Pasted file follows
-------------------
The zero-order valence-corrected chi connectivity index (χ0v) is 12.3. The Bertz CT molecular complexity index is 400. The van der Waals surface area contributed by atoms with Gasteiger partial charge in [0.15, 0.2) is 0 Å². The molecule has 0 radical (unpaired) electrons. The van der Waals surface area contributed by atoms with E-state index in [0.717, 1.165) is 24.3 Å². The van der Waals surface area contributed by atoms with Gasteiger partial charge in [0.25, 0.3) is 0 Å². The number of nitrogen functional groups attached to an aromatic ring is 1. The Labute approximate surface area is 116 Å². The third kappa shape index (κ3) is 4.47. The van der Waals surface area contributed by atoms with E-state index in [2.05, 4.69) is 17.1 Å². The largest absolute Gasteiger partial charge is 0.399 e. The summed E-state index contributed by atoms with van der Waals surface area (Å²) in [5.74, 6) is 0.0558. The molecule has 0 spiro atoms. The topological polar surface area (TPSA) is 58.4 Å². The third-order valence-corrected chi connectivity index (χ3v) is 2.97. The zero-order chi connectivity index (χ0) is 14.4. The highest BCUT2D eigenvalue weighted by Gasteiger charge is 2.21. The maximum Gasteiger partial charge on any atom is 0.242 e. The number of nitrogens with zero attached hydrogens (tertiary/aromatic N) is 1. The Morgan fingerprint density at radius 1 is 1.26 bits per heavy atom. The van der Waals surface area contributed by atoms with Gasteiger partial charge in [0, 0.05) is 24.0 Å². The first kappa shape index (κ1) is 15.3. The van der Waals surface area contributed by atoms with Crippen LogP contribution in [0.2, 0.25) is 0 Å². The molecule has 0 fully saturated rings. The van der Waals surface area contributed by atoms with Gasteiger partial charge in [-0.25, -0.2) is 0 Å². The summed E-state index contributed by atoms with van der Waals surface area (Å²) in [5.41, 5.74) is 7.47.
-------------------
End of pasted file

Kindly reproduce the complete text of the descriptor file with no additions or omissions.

The zero-order valence-corrected chi connectivity index (χ0v) is 12.3. The Bertz CT molecular complexity index is 400. The van der Waals surface area contributed by atoms with Gasteiger partial charge in [0.15, 0.2) is 0 Å². The molecule has 0 radical (unpaired) electrons. The van der Waals surface area contributed by atoms with E-state index in [0.717, 1.165) is 24.3 Å². The van der Waals surface area contributed by atoms with Gasteiger partial charge in [0.25, 0.3) is 0 Å². The number of nitrogen functional groups attached to an aromatic ring is 1. The Labute approximate surface area is 116 Å². The third kappa shape index (κ3) is 4.47. The van der Waals surface area contributed by atoms with E-state index in [2.05, 4.69) is 17.1 Å². The largest absolute Gasteiger partial charge is 0.399 e. The summed E-state index contributed by atoms with van der Waals surface area (Å²) in [5.74, 6) is 0.0558. The molecule has 0 spiro atoms. The topological polar surface area (TPSA) is 58.4 Å². The third-order valence-corrected chi connectivity index (χ3v) is 2.97. The zero-order chi connectivity index (χ0) is 14.4. The highest BCUT2D eigenvalue weighted by Gasteiger charge is 2.21. The maximum Gasteiger partial charge on any atom is 0.242 e. The number of nitrogens with zero attached hydrogens (tertiary/aromatic N) is 1. The Morgan fingerprint density at radius 1 is 1.26 bits per heavy atom. The van der Waals surface area contributed by atoms with Gasteiger partial charge in [0, 0.05) is 24.0 Å². The first kappa shape index (κ1) is 15.3. The van der Waals surface area contributed by atoms with Crippen LogP contribution in [0.2, 0.25) is 0 Å². The molecule has 0 fully saturated rings. The van der Waals surface area contributed by atoms with Gasteiger partial charge in [-0.25, -0.2) is 0 Å². The summed E-state index contributed by atoms with van der Waals surface area (Å²) in [5.41, 5.74) is 7.47.